Don’t you just hate it when someone says you are deceived or dishonest about one thing or another simply because they believe they believe differently? A portion of the lot actually believes that their “convictions” have been gifted to them through revelation via the Holy Spirit. A problem with this way of thinking is that there are many who believe similarly, yet believe differently. What makes one person or another especially favored by God in order for him or her to have the Holy Spirit on his side rather than on hers?
This mindset has become a disease in the mindset of the modern-day church and could account for the apparent divisiveness of many denominations throughout the world. To some extent, every denomination presupposes that they have a monopoly on the truth. Otherwise, what would have been the point of their formation?
Granted, some denominations realize that they are not perfect and are open to the slim possibility that they could be mistaken as far as less important matters are concerned. Certainly, some believe that there should be room to disagree without looking down on or separating themselves from other Christians. Yet at the end of the day, Christian denominations are divisive; even though some of them meet once per calendar year, in neutral territory, to counteract the tension that is all too evident between them.
Even though denominations are divisive by nature, each of them have certain points of agreement—they coexist in the same religion, after all. Therefore, they make it a point to agree on the essential doctrines of the faith; although many attempt to include secondary doctrines with actual pillars of our religion. Certain secondary theological concepts are held so high that many would sooner question the actual pillars of the faith before they would dream of questioning these “sacred” concepts. Naturally, these concepts pertain to sensitive subjects and remain so because most Christians are totally unaware of how to discuss them civilly.
The concept of postmortem judgement is one of these subjects. Congregations across the world have been told that there is only one Christian understanding of hell. Anything that strays from what is currently the orthodox view is deemed heretical, which scares away potential dialog about alternate interpretations and prevalent presuppositions. Many are afraid of potential error in their theological framework because they have been taught that a Christian must believe correctly to be “right” with God. Is this so?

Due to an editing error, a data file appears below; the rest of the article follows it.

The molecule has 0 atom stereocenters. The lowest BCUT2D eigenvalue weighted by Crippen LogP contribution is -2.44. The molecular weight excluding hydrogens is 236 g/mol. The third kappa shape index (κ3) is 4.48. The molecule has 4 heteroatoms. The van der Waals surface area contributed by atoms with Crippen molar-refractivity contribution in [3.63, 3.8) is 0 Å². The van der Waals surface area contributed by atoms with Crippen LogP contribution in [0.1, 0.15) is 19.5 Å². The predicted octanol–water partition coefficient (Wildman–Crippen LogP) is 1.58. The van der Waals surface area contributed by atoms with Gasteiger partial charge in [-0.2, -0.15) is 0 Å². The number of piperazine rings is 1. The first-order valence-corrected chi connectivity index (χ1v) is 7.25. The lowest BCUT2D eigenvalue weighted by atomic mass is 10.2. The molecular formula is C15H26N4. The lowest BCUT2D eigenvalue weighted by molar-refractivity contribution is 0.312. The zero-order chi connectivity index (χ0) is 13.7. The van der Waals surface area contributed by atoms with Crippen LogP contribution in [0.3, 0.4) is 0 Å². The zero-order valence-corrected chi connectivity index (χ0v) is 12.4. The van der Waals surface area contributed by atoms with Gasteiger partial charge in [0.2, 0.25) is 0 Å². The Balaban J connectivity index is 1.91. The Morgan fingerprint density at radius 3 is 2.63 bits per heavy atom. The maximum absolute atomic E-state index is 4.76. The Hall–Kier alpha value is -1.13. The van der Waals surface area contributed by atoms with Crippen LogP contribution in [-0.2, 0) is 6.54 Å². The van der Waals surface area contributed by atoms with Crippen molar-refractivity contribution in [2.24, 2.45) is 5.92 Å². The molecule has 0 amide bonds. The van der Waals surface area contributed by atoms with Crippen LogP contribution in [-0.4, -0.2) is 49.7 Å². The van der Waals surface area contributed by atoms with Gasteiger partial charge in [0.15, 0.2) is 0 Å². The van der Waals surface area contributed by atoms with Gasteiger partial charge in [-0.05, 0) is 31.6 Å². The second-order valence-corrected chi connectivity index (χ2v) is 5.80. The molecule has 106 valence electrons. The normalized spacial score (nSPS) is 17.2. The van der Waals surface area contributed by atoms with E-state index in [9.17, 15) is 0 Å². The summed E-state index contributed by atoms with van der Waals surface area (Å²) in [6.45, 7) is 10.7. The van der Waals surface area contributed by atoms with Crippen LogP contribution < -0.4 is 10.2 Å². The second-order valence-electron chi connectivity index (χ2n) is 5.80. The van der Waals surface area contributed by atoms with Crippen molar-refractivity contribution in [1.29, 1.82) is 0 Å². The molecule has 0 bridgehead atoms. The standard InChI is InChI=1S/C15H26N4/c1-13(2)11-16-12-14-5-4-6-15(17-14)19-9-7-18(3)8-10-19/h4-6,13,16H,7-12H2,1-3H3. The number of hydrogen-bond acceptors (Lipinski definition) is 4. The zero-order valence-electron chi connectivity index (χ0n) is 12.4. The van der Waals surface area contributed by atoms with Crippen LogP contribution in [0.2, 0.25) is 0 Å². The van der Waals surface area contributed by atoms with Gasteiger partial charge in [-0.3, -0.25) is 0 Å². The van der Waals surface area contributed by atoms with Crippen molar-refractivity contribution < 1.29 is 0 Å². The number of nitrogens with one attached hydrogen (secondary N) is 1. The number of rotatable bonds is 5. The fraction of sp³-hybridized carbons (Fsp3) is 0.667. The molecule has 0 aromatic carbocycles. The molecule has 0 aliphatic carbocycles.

Certain doctrinal acknowledgements are undoubtedly necessary. Or, I should say “they prerequisite faith in Christ.” A Christian must believe that God exists, first and foremost. So too must we believe that Jesus died and rose from the dead. Otherwise, our faith is in vain. Obviously, a Christian must be a follower of Jesus. Many would scoff at the statement- “There is little more than this that is necessary for our right-standing before God.”
I would never claim that secondary doctrines are unimportant, even though some are more important than others. Each doctrine’s importance, in the eyes of the church, has fluctuated throughout the ages. A portion of the church may inadvertently undermine “non-negotiables”, which is precisely why we should test all things and allow iron to sharpen iron. If we fail to test any secondary doctrines that we hold dear to our hearts, we will inevitably set ourselves up for all kinds of problems down the road.
Sometime ago, I was promoting my book on Facebook by was sharing information about a giveaway that I was running, through Goodreads, with the following comment: